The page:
Hello and happy Saturday. I spent most of the week in our D.C. office, and it was a treat to see all of my colleagues. But, to be honest, I’m a bit less productive when I’m in the office: There are so many people to talk to, more meetings to attend, and I like to make Steve buy me coffee.
We’ve got a lot of good stuff coming next week, and I want to get a head start on that, so I’m going to keep this short (or try to) and give you, dear readers, a homework assignment.
In Kevin’s Wanderland newsletter on Monday (summarized below), he wrote about the demise of the Whigs and the emergence of the Republican Party in the mid-19th century. We’ve seen some failed attempts through the years to establish new political parties in this country, but the most they’ve ever accomplished is tilting elections in favor of one of the major candidates. Ross Perot got about 19 percent of the popular vote in 1992 as a Reform Party candidate, but that mostly helped Bill Clinton beat George H.W. Bush. And liberals are still mad at Ralph Nader for the 2000 election. Nader, running under the Green Party banner, earned 97,000-plus votes in Florida—just a tad more than the eventual 537-vote margin that gave George W. Bush the victory.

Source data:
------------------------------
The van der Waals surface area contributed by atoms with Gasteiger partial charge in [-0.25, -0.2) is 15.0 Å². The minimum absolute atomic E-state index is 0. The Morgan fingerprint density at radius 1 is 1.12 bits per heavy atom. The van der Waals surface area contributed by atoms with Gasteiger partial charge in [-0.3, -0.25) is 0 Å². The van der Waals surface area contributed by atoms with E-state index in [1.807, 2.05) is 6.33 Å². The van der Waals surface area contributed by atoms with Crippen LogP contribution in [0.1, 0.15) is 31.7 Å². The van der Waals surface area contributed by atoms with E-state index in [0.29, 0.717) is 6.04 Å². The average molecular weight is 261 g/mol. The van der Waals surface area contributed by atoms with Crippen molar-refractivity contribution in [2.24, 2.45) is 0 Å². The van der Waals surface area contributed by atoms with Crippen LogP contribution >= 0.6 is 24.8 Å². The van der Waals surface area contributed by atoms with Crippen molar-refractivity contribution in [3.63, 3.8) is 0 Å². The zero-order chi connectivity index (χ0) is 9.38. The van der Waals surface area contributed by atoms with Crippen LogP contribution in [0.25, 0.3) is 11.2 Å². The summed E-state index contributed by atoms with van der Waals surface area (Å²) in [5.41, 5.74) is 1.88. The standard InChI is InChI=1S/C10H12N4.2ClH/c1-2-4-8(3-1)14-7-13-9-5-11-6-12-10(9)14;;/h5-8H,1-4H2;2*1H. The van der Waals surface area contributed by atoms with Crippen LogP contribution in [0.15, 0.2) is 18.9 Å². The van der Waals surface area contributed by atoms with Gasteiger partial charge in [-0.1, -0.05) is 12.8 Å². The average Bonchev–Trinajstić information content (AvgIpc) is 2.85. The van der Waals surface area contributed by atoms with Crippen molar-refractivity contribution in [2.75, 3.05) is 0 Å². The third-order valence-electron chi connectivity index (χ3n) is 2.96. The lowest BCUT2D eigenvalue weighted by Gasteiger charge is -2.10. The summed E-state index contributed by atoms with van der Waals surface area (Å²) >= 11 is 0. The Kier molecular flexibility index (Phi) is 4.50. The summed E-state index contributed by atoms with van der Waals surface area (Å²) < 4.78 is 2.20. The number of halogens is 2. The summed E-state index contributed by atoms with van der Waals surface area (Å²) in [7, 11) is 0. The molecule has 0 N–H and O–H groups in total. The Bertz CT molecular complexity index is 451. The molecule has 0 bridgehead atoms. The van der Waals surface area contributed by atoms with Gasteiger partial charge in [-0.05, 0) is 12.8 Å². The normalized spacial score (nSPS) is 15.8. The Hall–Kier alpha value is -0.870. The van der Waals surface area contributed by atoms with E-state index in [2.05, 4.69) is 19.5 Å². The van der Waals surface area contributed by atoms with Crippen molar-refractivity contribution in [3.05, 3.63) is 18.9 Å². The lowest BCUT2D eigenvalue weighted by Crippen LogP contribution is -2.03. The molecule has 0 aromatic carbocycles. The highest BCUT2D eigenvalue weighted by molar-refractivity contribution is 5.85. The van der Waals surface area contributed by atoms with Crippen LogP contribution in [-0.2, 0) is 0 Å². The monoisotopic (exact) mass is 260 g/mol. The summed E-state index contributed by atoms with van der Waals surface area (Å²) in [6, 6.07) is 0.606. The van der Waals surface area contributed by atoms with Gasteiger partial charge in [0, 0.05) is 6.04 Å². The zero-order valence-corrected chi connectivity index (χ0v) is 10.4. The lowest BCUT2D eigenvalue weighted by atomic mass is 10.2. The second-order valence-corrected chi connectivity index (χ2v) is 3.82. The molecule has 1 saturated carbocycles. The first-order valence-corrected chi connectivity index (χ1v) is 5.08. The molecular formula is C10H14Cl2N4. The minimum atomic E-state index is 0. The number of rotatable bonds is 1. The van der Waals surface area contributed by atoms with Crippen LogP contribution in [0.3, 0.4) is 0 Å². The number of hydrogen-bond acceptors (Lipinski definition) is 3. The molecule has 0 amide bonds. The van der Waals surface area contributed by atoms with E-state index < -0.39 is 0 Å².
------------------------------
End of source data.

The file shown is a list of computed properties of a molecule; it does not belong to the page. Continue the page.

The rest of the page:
For all the rumblings today about third parties—Andrew Yang, the failed 2020 Democratic presidential candidate and 2021 New York mayoral candidate, has his Forward Party, and a group called No Labels is trying to get on the ballot in a bunch of states for 2024—it seems unlikely that any new organization could emerge and land a candidate in the Oval Office as quickly as the nascent Republican Party did with Lincoln.